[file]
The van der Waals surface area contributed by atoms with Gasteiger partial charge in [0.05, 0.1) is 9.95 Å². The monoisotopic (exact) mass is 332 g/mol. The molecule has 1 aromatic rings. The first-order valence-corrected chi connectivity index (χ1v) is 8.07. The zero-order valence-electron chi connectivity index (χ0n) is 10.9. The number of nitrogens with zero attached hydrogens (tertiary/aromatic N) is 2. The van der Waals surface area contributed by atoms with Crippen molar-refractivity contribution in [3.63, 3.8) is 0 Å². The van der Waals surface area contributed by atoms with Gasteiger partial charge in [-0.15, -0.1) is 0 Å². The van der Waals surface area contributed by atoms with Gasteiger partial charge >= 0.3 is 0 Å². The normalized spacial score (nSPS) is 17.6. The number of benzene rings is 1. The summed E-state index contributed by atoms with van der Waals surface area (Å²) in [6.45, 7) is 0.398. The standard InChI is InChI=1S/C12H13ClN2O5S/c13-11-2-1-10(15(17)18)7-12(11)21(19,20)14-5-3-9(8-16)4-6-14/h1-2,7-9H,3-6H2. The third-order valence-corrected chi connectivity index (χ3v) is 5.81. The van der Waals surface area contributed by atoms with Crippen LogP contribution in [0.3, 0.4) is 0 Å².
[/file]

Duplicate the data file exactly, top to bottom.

The van der Waals surface area contributed by atoms with Gasteiger partial charge in [0.05, 0.1) is 9.95 Å². The monoisotopic (exact) mass is 332 g/mol. The molecule has 1 aromatic rings. The first-order valence-corrected chi connectivity index (χ1v) is 8.07. The zero-order valence-electron chi connectivity index (χ0n) is 10.9. The number of nitrogens with zero attached hydrogens (tertiary/aromatic N) is 2. The van der Waals surface area contributed by atoms with Crippen molar-refractivity contribution in [3.63, 3.8) is 0 Å². The van der Waals surface area contributed by atoms with Gasteiger partial charge in [-0.15, -0.1) is 0 Å². The van der Waals surface area contributed by atoms with Gasteiger partial charge >= 0.3 is 0 Å². The normalized spacial score (nSPS) is 17.6. The number of benzene rings is 1. The summed E-state index contributed by atoms with van der Waals surface area (Å²) in [6.45, 7) is 0.398. The standard InChI is InChI=1S/C12H13ClN2O5S/c13-11-2-1-10(15(17)18)7-12(11)21(19,20)14-5-3-9(8-16)4-6-14/h1-2,7-9H,3-6H2. The third-order valence-corrected chi connectivity index (χ3v) is 5.81. The van der Waals surface area contributed by atoms with Crippen LogP contribution in [0.3, 0.4) is 0 Å².